Hotel


Hotel

A hotel is an establishment that provides paid lodging, usually on a short-term basis. The provision of basic accommodation, in times past, consisting only of a room with a bed, a cupboard, a small table and a washstand has largely been replaced by rooms with modern facilities, including en-suite bathrooms and air conditioning or climate control. Additional common features found in hotel rooms are a telephone, an alarm clock, a television, and Internet connectivity; snack foods and drinks may be supplied in a mini-bar, and facilities for making hot drinks. Larger hotels may provide a number of additional guest facilities such as a restaurant, a swimming pool or childcare, and have conference and social function services.

Some hotels offer various combinations of meals as part of a room and board arrangement. In the United Kingdom, a hotel is required by law to serve food and drinks to all guests within certain stated hours; to avoid this requirement it is not uncommon to come across "private hotels" which are not subject to this requirement.Fact|date=January 2008 In Japan, capsule hotels provide a minimized amount of room space and shared facilities.

In Australia and Canada, hotel may also refer to a pub or bar. In India, the word may also refer to a restaurant since the best restaurants were always situated next to a good hotel.Fact|date=August 2007

Etymology

The word "hotel" is derived from the French "hôtel" (coming from "hôte" meaning "host"), which referred to a French version of a townhouse or any other building seeing frequent visitors, rather than a place offering accommodation. In contemporary French usage, "hôtel" now has the same meaning as the English term, and "hôtel particulier" is used for the old meaning. The French spelling, with the circumflex, was also used in English, but is now rare. The circumflex replaces the 's' found in the earlier "hostel" spelling, which over time took on a new, but closely related meaning.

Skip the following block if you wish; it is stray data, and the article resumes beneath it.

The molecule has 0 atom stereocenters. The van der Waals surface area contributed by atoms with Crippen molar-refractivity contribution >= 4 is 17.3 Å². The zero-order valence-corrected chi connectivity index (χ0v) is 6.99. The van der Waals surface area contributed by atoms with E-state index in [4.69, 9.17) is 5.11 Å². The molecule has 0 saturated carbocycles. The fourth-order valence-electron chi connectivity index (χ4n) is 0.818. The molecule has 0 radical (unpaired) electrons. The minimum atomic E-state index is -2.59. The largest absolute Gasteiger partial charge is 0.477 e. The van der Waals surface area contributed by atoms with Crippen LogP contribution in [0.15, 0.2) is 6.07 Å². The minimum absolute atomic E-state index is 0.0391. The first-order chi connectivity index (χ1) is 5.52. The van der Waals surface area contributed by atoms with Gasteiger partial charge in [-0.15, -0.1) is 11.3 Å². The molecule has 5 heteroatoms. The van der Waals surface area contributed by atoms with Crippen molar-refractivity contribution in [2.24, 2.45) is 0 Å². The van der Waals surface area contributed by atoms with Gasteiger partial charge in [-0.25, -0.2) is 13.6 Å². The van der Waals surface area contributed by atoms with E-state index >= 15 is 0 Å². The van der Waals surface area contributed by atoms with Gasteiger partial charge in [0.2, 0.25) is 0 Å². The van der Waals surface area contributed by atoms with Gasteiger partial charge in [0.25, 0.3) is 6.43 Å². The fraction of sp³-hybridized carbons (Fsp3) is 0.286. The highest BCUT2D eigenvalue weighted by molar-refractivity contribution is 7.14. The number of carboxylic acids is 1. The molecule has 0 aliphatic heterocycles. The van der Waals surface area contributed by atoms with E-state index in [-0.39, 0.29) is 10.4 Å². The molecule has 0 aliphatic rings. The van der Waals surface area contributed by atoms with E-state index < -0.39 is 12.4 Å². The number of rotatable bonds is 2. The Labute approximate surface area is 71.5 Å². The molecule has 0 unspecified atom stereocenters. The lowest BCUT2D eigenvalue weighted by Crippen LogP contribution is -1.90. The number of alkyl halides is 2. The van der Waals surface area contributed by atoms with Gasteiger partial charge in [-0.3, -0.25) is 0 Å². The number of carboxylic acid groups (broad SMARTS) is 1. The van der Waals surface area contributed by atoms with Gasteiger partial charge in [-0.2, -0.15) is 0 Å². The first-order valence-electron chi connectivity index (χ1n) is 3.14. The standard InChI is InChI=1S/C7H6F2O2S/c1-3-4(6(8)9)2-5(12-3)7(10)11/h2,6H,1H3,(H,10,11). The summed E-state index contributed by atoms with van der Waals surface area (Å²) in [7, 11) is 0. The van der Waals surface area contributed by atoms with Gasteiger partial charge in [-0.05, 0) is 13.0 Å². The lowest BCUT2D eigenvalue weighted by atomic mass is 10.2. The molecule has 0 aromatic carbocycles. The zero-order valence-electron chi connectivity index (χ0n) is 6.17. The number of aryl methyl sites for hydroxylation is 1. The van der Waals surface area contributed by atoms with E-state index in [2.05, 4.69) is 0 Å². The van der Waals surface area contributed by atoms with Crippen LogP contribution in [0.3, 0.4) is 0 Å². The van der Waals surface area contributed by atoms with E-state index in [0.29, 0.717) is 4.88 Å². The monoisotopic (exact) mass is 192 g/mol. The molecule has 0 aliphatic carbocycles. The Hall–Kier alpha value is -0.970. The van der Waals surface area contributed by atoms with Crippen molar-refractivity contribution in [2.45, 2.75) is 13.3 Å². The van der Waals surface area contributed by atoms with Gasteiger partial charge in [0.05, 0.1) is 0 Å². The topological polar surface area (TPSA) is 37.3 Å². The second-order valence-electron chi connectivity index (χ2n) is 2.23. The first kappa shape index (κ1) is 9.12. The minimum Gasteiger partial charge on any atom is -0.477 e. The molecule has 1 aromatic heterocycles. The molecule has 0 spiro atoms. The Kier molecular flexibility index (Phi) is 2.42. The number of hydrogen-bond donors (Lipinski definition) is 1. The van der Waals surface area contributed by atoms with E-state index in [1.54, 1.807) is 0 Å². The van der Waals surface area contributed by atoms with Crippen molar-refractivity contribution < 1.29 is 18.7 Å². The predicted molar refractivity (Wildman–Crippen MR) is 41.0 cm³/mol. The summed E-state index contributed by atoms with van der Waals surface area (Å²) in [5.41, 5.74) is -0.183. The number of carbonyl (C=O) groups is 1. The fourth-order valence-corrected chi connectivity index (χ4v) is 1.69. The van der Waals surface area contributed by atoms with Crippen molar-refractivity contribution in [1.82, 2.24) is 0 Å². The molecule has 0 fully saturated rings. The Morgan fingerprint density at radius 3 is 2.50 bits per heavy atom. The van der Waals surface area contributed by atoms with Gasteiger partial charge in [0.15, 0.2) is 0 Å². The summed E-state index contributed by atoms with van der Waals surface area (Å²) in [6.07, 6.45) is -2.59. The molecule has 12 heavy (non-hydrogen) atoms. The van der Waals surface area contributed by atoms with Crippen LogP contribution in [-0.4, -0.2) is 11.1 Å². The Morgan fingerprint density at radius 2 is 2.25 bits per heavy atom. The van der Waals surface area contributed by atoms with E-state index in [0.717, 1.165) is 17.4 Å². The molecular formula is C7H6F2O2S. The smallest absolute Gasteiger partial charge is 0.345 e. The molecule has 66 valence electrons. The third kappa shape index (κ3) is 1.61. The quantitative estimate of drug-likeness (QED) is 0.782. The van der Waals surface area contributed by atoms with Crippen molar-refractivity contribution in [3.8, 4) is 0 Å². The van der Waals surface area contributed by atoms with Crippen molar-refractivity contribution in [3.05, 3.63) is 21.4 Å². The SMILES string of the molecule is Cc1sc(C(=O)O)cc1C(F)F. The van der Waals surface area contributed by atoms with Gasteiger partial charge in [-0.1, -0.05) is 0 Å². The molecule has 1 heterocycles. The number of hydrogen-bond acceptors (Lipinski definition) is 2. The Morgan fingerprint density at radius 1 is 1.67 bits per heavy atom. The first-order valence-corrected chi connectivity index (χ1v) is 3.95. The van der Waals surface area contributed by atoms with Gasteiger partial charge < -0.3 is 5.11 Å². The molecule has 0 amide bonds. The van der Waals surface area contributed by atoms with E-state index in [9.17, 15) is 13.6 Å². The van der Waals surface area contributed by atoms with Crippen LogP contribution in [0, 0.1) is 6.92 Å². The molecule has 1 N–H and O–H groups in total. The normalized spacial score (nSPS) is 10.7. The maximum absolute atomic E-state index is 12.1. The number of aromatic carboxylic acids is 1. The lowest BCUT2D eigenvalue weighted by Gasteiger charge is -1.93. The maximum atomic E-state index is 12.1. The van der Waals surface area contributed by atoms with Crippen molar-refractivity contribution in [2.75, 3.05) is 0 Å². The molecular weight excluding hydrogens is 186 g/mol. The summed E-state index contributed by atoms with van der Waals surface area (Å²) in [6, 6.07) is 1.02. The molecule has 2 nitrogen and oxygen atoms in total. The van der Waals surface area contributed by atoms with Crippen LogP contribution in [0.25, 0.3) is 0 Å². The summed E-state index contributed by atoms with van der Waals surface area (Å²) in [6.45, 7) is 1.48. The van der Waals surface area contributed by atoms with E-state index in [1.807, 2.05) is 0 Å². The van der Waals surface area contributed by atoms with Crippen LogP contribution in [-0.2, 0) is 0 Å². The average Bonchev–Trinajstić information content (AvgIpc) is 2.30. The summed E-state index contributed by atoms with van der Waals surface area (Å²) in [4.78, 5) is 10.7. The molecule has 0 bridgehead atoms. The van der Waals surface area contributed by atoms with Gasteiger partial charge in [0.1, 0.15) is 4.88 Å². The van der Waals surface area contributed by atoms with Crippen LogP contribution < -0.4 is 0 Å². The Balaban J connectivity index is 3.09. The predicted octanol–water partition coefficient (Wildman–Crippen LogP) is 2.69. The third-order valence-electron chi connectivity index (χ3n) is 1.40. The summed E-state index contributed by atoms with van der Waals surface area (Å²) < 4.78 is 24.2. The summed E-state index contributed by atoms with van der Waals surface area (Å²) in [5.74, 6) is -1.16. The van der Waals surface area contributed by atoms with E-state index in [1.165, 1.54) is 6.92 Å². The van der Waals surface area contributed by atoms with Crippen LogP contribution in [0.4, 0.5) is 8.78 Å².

Classification

The cost and quality of hotels are usually indicative of the range and type of services available. Due to the enormous increase in tourism worldwide during the last decades of the 20th century, standards, especially those of smaller establishments, have improved considerably.Fact|date=April 2008 For the sake of greater comparability, rating systems have been introduced, with the one to five stars classification being most commonFact|date=August 2007 and with higher star ratings indicating more luxury. Hotels are independently assessed in traditional systems and these rely heavily on the facilities provided.Fact|date=April 2008 Some consider this disadvantageous to smaller hotels whose quality of accommodation could fall into one class but the lack of an item such as an elevator would prevent it from reaching a higher categorization.Fact|date=April 2007 In some countries, there is an official body with standard criteria for classifying hotels, but in many others there is none. There have been attempts at unifying the classification system so that it becomes an internationally recognized and reliable standardFact|date=April 2008 but large differences exist in the quality of the accommodation and the food within one category of hotel, sometimes even in the same country. The American Automobile Association (AAA) and their affiliated bodies use diamonds instead of stars to express hotel and restaurant ratings levels.

Historic hotels

Some hotels have gained their renown through tradition, by hosting significant events or persons, such as Schloss Cecilienhof in Potsdam, Germany, which derives its fame from the Potsdam Conference of the World War II allies Winston Churchill, Harry Truman and Joseph Stalin in 1945. The Taj Mahal Palace & Tower in Mumbai is one of India's most famous and historic hotels because of its association with the Indian independence movement. Some establishments have given name to a particular meal or beverage, as is the case with the Waldorf Astoria in New York City, USA where the Waldorf Salad was first created or the Hotel Sacher in Vienna, Austria, home of the Sachertorte. Others have achieved fame by association with dishes or cocktails created on their premises, such as the Hotel de Paris where the crêpe Suzette was invented or the Raffles Hotel in Singapore, where the Singapore Sling cocktail was devised.

A number of hotels have entered the public consciousness through popular culture, such as the Ritz Hotel in London, UK, through its association with Irving Berlin's song, 'Puttin' on the Ritz'. The Algonquin Hotel in New York City is famed as the meeting place of the literary group, the Algonquin Round Table, and Hotel Chelsea, also in New York City, has been the subject of a number of songs and the scene of the stabbing of Nancy Spungen (allegedly by her boyfriend Sid Vicious). The luxurious Grand Hotel Europe in Saint Petersburg, Russia achieved fame with its inclusion in the James Bond film GoldenEye.